Uncovering Opportunity In A Recession

The impulse to spend less may not be the right approach. Instead, think about spending smarter.

Recession. It’s on the lips of every economist, investor, market analyst and CFO I know. While we don’t know for certain if and when a technical recession could start, most indicators signal turbulent waters ahead.

During times of crisis, especially economic crisis, too many CFOs think the only answer is to pull back and hope that significant cuts are enough to get to better days. But it could be in their best interest to take a different approach, maintaining confidence that they can weather a recession without resorting to broad cutbacks and mass layoffs. 

Our own experience proves that you can survive economic crisis and emerge stronger. Coupa came out of recession in 2009 with new venture capital and momentum, catalyzing our journey toward our IPO in 2016.

Don’t get me wrong: A recession brings disruption. But the experience can be less like falling off a cliff and more like traveling an extremely bumpy road. CFOs that prepare thoughtfully for what’s coming will be positioned to capitalize on opportunities for growth and scale, even as they brace themselves for potential challenges.

Investing Smarter

Instead of focusing only on investing less, many CFOs will see this as a time to invest smarter. 

This path runs directly through the back office—the center of all processes used to manage a company’s liquidity and financial position. Once you have a clear picture of your cash and your costs, you’ll be in a position to make thoughtful, smart investments, for example, in R&D or M&A—seizing the opportunity to increase your advantage. Let me share an example.

The CFO of the Leukemia & Lymphoma Society, a $500 million nonprofit, spent years advocating for the opportunity to execute a digital back-office transformation. He knew that L&LS needed to address long-standing sources of waste (and irritation) to help the organization make better use of its resources. The project languished as decisions were delayed—sometimes by months, sometimes by years.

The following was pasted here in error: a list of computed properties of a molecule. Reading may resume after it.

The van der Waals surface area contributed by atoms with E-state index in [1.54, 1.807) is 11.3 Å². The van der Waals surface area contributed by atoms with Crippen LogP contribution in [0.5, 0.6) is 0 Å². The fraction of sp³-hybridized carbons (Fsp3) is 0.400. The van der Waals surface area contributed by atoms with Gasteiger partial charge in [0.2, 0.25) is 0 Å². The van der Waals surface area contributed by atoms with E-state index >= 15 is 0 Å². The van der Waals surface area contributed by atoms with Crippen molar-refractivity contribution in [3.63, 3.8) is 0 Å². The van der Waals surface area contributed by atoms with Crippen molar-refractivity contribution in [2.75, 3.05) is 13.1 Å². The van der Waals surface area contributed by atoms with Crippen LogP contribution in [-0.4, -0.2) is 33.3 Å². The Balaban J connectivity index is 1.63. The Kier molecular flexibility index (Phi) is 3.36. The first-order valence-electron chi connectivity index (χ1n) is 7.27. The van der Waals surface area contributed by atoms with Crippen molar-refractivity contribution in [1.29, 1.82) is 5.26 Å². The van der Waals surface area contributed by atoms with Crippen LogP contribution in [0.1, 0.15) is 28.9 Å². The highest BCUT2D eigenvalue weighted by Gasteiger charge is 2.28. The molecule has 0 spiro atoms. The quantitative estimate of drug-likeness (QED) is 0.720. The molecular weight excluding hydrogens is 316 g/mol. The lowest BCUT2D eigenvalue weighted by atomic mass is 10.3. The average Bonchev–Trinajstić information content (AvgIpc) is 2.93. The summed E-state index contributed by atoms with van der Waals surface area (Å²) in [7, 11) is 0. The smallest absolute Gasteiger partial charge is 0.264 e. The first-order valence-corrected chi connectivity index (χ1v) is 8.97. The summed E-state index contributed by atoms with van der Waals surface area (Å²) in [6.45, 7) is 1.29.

Once that transformation took root, the organization not only improved visibility into liquidity, but also drove millions in savings in one year alone. The effort enabled their team to more thoughtfully direct and even increase investments in cancer-curing research and support new projects that expanded patient access to treatment. As an aside, their CFO recently shared that L&LS is now in their best financial position ever. 

Improving Your Bottom Line

Another area that deserves attention in an economic crisis is your supply chain—a chief contributor to your top and bottom line and the biggest business risk, according to 84% of CFOs in a recent survey. Disruptive market conditions require you to continuously adapt and redesign your supply chain. Luckily, technology can help—and will be well worth the investment. Here’s an example.

A leading Fortune 500 food manufacturer faced critical supply chain shortages two years ago. But, unlike competitors, this company invested in a supply chain rapid-response operation, leveraging digital twin technology. As a result, they reduced decision times by as much as 80%, while also significantly improving product availability. Because of this, they are much better prepared to meet market challenges, including those resulting from a potential recession. 

The Future Belongs to the Agile and the Resilient

By acting now to invest in your business operations, you can minimize the need for layoffs and other broad cutbacks that companies often resort to in times of economic turmoil. I encourage CFOs to enter this uncertain phase with confidence, prepared to seize opportunities and secure in the knowledge that they’ll be able to quickly and effectively adapt to fast-changing circumstances. 

Crisis doesn’t have to mean confusion. Recession doesn’t need to mean retrenchment.

All recessions end. So, if you use the time now to become more agile and resilient, you will find your company better positioned when we come out on the other side.


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